Though I have to admit that the real culprits are a pair of Jims. James Marsters and Jim Butcher, to be exact. But they had some accomplices.
I was in my late thirties when, somehow, I deluded myself into the idea that signing up for a book club would be a good idea, again, so I was a member of the science fiction book club, again. At least by then you could do your ordering and/or declining to order on-line, so the number of times I got books I didn’t mean to was a lot lower. I’d been mostly declining, only buying a few books a year for quite some time. I bought my first Dresden Files books because I’d had a few friends recommend the books, (generally by expressing shock when we were discussing the short-lived TV series when they found out I’d never read the books). In early late 2007 or early 2008 the book club had a deal on a four-volume set that contained the first eight books in the series. So I bought them, and then they sat in the pile by the bed for a few months. After being laid-off from the place I’d worked at for more than 20 years, one night when I was between contract jobs, I picked up the first volume and started reading. I stayed up all night reading through the first two books. Over the course of the next week or so I read through the rest of the series.
While chatting about the series with another friend, she expressed surprise, given what a big fan I was of the character of Spike from Buffy the Vampire Slayer and Angel the Series, that I’d never gotten the Dresden audio books. “I can have Spike read bedtime stories to me?” I asked, in disbelief. The original distributor of the audiobooks even offered a free download of the first four or five chapters of the first book!
One of the first purchases I made once I landed a job as a “regular employee,” was the audio version of the first Dresden book. Which began my pattern of reading the paper copy of the book first, then buying the audiobook and listening to it again and again…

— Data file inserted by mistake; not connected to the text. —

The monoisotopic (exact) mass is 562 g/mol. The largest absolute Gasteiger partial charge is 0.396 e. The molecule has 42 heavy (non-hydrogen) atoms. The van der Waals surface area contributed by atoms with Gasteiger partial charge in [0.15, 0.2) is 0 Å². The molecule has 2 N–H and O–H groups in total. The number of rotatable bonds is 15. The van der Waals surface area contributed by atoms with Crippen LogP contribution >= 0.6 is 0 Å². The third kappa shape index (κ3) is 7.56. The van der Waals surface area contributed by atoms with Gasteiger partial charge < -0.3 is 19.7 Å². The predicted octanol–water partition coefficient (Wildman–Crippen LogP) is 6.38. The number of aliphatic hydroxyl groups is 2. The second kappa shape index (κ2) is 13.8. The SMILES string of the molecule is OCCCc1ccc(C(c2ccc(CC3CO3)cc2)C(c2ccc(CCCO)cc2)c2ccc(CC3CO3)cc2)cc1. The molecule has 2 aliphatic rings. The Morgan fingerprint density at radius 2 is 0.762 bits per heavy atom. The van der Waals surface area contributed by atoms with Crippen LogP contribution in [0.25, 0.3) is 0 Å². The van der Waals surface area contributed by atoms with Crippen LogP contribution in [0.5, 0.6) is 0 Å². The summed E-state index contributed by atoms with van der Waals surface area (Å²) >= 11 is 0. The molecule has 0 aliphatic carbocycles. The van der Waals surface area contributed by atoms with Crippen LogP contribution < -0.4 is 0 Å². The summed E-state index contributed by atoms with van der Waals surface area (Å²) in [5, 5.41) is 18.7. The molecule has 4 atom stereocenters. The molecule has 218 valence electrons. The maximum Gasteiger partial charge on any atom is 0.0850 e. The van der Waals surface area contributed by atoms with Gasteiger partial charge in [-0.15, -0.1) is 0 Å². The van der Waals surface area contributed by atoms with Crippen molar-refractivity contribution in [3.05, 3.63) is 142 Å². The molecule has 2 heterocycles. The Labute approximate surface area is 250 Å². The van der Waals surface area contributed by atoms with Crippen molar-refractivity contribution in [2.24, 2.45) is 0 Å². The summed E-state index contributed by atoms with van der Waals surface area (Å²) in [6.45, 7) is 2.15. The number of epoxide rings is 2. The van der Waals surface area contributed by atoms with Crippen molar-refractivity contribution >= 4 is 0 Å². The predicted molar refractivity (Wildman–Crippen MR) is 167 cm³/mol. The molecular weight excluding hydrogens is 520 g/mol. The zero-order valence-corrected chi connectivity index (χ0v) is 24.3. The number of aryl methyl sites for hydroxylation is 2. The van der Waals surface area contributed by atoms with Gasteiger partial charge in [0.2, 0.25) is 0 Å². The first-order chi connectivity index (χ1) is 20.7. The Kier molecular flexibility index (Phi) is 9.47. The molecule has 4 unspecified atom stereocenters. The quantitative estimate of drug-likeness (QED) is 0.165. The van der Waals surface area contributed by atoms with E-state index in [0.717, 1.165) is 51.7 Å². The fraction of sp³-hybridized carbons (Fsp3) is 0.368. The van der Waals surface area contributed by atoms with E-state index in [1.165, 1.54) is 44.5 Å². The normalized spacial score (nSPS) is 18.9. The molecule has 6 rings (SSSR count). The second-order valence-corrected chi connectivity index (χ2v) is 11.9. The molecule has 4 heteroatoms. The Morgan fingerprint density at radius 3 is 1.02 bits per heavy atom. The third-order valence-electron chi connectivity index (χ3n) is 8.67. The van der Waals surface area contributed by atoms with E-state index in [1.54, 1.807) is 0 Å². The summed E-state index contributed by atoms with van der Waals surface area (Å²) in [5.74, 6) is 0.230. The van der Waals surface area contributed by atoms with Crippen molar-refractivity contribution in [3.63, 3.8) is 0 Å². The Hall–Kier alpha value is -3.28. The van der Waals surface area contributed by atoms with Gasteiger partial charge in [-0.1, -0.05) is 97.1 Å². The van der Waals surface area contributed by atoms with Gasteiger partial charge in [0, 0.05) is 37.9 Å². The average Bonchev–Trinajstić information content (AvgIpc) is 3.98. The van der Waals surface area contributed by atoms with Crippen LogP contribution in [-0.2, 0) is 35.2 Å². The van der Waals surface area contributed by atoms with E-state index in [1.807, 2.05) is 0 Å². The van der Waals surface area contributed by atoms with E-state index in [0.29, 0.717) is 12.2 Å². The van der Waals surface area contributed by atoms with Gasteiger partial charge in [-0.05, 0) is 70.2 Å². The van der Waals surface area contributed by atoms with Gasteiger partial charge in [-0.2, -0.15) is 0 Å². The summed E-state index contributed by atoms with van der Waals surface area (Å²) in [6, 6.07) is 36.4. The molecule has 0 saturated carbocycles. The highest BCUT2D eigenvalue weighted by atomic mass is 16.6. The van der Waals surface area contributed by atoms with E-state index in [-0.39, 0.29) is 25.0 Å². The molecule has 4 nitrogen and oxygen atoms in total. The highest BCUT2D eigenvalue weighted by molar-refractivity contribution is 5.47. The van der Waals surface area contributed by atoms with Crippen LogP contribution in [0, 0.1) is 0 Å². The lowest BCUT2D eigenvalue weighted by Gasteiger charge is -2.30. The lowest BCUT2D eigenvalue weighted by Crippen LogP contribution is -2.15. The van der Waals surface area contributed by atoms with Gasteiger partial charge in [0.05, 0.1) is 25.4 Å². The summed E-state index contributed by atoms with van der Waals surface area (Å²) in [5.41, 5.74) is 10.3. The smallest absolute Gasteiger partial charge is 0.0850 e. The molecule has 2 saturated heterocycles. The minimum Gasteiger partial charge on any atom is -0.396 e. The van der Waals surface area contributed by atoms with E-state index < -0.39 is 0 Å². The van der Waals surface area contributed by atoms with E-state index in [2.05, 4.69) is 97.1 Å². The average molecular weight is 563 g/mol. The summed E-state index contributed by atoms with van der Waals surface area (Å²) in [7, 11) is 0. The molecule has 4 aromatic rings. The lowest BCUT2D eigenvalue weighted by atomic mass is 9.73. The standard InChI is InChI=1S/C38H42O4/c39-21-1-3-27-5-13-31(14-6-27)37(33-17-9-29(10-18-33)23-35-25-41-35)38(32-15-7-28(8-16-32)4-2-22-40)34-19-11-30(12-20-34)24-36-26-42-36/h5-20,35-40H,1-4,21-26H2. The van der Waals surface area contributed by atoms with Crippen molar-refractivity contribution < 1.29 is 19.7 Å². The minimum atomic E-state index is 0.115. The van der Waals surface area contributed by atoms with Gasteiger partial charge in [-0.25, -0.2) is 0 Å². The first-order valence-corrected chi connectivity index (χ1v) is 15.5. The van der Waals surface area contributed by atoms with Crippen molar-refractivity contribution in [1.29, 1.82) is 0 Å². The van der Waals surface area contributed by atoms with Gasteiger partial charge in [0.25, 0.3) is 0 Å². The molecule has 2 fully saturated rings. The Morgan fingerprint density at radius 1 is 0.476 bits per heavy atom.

I have noticed lately that my book buying habits have made another change. There are books I still buy in hardcopy. I am easily lured into used book booths at conventions, for instance, and almost always buy something. But generally speaking, I get annoyed for new books if I can’t find an e-book version. In the last year or so, there are books that I’ve just decided not to get because they are only available in hardcopy. If I really like a book once I’ve read it digitally, I may well buy a paper copy to cuddle up with for re-reads, but the e-book has become my preferred format.
I don’t think that’s necessarily a good or bad thing. Though given how much energy we’ve spent, over the years, trying to keep the book shelves in order, occasionally going through the lot and pulling out books we know we’ll never look at again to give away or attempt to sell, I have to admit that letting books pile up on the computer is a whole lot less work.
But it’s also the convenience of always having a whole bunch of books in my pocket that wins the day. So the pile by the bed changes much more slowly, now. I don’t think it will ever go away entirely, but it is no longer an indicator of how much reading I’ve been doing.